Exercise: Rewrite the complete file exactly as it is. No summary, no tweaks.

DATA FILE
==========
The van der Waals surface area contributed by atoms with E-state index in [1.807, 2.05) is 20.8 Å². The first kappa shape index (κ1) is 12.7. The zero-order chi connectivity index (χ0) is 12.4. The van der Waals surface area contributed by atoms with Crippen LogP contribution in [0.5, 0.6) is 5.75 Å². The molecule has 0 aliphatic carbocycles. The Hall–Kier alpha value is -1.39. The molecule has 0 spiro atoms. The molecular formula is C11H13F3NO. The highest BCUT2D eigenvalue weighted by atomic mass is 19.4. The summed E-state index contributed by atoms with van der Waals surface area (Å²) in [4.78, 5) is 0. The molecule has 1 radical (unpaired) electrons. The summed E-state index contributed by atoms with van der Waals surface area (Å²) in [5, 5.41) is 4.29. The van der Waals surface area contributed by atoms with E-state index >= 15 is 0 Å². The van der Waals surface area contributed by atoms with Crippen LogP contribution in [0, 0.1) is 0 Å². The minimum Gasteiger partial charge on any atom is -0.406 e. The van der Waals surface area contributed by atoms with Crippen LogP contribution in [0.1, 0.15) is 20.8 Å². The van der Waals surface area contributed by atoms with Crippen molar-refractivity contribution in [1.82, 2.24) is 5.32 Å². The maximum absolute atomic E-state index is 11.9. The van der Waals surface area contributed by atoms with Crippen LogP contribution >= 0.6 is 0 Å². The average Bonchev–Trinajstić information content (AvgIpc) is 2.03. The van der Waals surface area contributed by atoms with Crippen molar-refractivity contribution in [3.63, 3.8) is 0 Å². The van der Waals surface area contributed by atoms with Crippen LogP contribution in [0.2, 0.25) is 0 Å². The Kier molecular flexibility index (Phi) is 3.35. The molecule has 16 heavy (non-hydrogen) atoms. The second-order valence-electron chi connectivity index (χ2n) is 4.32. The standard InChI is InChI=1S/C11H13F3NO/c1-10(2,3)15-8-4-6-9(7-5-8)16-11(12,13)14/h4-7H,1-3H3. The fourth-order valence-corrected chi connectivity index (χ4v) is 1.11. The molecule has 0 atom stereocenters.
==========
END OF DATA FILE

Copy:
The van der Waals surface area contributed by atoms with E-state index in [1.807, 2.05) is 20.8 Å². The first kappa shape index (κ1) is 12.7. The zero-order chi connectivity index (χ0) is 12.4. The van der Waals surface area contributed by atoms with Crippen LogP contribution in [0.5, 0.6) is 5.75 Å². The molecule has 0 aliphatic carbocycles. The Hall–Kier alpha value is -1.39. The molecule has 0 spiro atoms. The molecular formula is C11H13F3NO. The highest BCUT2D eigenvalue weighted by atomic mass is 19.4. The summed E-state index contributed by atoms with van der Waals surface area (Å²) in [4.78, 5) is 0. The molecule has 1 radical (unpaired) electrons. The summed E-state index contributed by atoms with van der Waals surface area (Å²) in [5, 5.41) is 4.29. The van der Waals surface area contributed by atoms with E-state index >= 15 is 0 Å². The van der Waals surface area contributed by atoms with Crippen LogP contribution in [0, 0.1) is 0 Å². The minimum Gasteiger partial charge on any atom is -0.406 e. The van der Waals surface area contributed by atoms with Crippen LogP contribution in [0.1, 0.15) is 20.8 Å². The van der Waals surface area contributed by atoms with Crippen molar-refractivity contribution in [1.82, 2.24) is 5.32 Å². The maximum absolute atomic E-state index is 11.9. The van der Waals surface area contributed by atoms with Crippen LogP contribution >= 0.6 is 0 Å². The average Bonchev–Trinajstić information content (AvgIpc) is 2.03. The van der Waals surface area contributed by atoms with Crippen molar-refractivity contribution in [3.63, 3.8) is 0 Å². The van der Waals surface area contributed by atoms with Crippen LogP contribution in [0.2, 0.25) is 0 Å². The Kier molecular flexibility index (Phi) is 3.35. The molecule has 16 heavy (non-hydrogen) atoms. The second-order valence-electron chi connectivity index (χ2n) is 4.32. The standard InChI is InChI=1S/C11H13F3NO/c1-10(2,3)15-8-4-6-9(7-5-8)16-11(12,13)14/h4-7H,1-3H3. The fourth-order valence-corrected chi connectivity index (χ4v) is 1.11. The molecule has 0 atom stereocenters.